The first few episodes, although strung through with clichés, had some amount of promise. But if you have anything better to watch, and I mean ANYTHING, I highly suggest you don’t give this show the light of day. Whatever unique possibilities this show had were killed about halfway through and replaced with more clichés and pitiful animation right when the high animation, the kind they wasted on pointless fanservice earlier, was needed the most.

Personal rating: Young adult

Episodes: 12
Languages: Sub
Official rating: TV14
Genre(s): Fantasy, action, mecha
Company: Showgate
Legal streaming: Crunchyroll
Screenshots:
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Extra: If you’ve got it, show it

A few anime blogs here on WordPress have already been dishing out their first impressions for the new shows lining up for Spring 2014 and the consensus thus far seems to be a common plague to anime. In fact, it’s an issue that’s infected many media types, especially books and TV shows.

A lack of “show, don’t tell.”

Although the idea is basic enough, it doesn’t hurt to define it one more time. In media, “telling” is just what it sounds like. You explain, often in great detail, what’s going on and why and by who, etc. “Showing,” on the other hand, simply lets the story run, leaving you to figure out what’s going on for yourself. For example, explaining through a monologue that Gundams are extremely destructive machines is “telling,” where as a scene where a Gundam is destroying an entire city, cars crushed, buildings trashed, bridges wrecked, “shows” us a Gundam is powerful.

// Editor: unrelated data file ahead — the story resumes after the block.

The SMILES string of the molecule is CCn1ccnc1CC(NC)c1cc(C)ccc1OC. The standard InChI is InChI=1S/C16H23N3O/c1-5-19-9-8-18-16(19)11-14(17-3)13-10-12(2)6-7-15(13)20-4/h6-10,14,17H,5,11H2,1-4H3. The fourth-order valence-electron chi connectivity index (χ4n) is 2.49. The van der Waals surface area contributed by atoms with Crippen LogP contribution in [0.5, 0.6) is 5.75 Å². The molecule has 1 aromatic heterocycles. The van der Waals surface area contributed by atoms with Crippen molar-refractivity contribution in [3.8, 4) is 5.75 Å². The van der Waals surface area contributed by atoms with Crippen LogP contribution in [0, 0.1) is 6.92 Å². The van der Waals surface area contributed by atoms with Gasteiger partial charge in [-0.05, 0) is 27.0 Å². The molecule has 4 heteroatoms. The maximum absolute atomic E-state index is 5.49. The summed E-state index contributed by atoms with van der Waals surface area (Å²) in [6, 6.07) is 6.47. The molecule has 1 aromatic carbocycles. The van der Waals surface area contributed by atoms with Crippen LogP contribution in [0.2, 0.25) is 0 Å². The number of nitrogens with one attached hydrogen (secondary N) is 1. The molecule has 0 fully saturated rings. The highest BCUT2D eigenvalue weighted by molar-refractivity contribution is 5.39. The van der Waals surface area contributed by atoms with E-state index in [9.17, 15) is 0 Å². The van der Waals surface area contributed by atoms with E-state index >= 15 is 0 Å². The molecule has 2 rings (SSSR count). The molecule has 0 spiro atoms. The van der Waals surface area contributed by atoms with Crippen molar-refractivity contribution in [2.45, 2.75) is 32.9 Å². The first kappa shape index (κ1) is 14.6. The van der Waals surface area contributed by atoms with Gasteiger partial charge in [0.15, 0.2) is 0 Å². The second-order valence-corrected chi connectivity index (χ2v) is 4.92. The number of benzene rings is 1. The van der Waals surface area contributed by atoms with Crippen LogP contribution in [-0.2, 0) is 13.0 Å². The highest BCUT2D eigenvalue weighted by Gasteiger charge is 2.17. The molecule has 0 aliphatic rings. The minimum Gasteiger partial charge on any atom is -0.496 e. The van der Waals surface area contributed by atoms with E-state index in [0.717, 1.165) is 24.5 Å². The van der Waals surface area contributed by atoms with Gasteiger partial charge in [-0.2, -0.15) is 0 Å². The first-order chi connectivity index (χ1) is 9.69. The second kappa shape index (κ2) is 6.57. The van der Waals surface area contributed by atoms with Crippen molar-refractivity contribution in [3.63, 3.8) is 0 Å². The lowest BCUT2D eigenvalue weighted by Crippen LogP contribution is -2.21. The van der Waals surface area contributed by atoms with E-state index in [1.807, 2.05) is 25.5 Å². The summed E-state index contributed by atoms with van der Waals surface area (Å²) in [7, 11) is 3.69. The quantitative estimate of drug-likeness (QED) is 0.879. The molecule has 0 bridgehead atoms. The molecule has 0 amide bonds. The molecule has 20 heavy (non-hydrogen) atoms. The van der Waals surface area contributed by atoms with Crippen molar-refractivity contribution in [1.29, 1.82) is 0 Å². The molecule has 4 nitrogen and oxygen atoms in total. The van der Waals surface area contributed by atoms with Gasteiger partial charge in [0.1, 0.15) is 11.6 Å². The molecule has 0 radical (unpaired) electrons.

One of the main issues with “telling” vs “showing” is that it outright accuses the audience of being painfully stupid. And while that assumption works fine in some academic paper writing, as it forces you to define scholarly terms so as not to lose your reader, the concept doesn’t cross over into the creative fields well. While not every viewer/reader is going to be a super analyst, most audiences can actually think for themselves and pick up most bits of info on their own, and some will feel a bit nettled if a show denies them this pleasure. For example, you don’t need to tell your viewers they’re looking at the distant future when you show them a picture of a space colony. However, media is rampant with an addiction to “telling,” with long running anime (often in the Shonen Jump categories) being the biggest offenders (Fairy Tail has been especially bad at this lately). Of course, this means that anime heavily focused on simply “showing,” are pretty rare. Anime such as The Melancholy of Haruhi Suzumiya are pretty good examples of favoring “showing.” The main character’s personal view is our only “narration” and, let’s be honest, he hasn’t a clue what’s going on. All we have is disjointed information from various characters, and for all the viewers know, all those world theories are just pure imagination/wishful thinking of the characters themselves. No clear answers are ever given concerning Haruhi or the world around her. The characters and the audience therefore have to figure out for themselves what to believe and what to dismiss.